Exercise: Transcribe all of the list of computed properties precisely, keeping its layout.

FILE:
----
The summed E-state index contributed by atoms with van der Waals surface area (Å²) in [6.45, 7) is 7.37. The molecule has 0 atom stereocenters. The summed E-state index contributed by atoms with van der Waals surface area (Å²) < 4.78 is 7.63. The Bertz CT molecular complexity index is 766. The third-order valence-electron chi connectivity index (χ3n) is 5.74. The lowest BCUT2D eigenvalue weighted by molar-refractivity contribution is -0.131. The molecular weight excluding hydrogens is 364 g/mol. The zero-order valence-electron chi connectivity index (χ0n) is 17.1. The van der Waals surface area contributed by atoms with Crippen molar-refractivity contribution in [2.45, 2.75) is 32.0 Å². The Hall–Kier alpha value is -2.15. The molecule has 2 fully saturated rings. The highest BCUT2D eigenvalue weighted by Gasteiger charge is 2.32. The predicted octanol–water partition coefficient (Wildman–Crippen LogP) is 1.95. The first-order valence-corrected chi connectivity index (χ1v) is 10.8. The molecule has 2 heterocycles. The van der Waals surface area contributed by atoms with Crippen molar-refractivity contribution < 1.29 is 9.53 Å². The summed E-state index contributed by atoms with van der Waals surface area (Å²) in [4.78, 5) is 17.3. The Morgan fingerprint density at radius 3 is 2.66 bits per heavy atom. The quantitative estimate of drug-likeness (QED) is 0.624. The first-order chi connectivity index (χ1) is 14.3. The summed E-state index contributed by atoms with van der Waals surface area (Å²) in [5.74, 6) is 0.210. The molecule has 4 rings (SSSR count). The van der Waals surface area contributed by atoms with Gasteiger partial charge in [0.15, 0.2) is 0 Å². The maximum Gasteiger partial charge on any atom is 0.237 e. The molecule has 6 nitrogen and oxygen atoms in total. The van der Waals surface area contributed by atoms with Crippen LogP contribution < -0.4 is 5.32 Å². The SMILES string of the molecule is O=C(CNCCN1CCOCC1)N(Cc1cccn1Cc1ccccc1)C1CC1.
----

The summed E-state index contributed by atoms with van der Waals surface area (Å²) in [6.45, 7) is 7.37. The molecule has 0 atom stereocenters. The summed E-state index contributed by atoms with van der Waals surface area (Å²) < 4.78 is 7.63. The Bertz CT molecular complexity index is 766. The third-order valence-electron chi connectivity index (χ3n) is 5.74. The lowest BCUT2D eigenvalue weighted by molar-refractivity contribution is -0.131. The molecular weight excluding hydrogens is 364 g/mol. The zero-order valence-electron chi connectivity index (χ0n) is 17.1. The van der Waals surface area contributed by atoms with Crippen molar-refractivity contribution in [2.45, 2.75) is 32.0 Å². The Hall–Kier alpha value is -2.15. The molecule has 2 fully saturated rings. The highest BCUT2D eigenvalue weighted by Gasteiger charge is 2.32. The predicted octanol–water partition coefficient (Wildman–Crippen LogP) is 1.95. The first-order valence-corrected chi connectivity index (χ1v) is 10.8. The molecule has 2 heterocycles. The van der Waals surface area contributed by atoms with Crippen molar-refractivity contribution < 1.29 is 9.53 Å². The summed E-state index contributed by atoms with van der Waals surface area (Å²) in [4.78, 5) is 17.3. The Morgan fingerprint density at radius 3 is 2.66 bits per heavy atom. The quantitative estimate of drug-likeness (QED) is 0.624. The first-order chi connectivity index (χ1) is 14.3. The summed E-state index contributed by atoms with van der Waals surface area (Å²) in [5.74, 6) is 0.210. The molecule has 4 rings (SSSR count). The van der Waals surface area contributed by atoms with Gasteiger partial charge in [0.15, 0.2) is 0 Å². The maximum Gasteiger partial charge on any atom is 0.237 e. The molecule has 6 nitrogen and oxygen atoms in total. The van der Waals surface area contributed by atoms with Crippen LogP contribution < -0.4 is 5.32 Å². The SMILES string of the molecule is O=C(CNCCN1CCOCC1)N(Cc1cccn1Cc1ccccc1)C1CC1.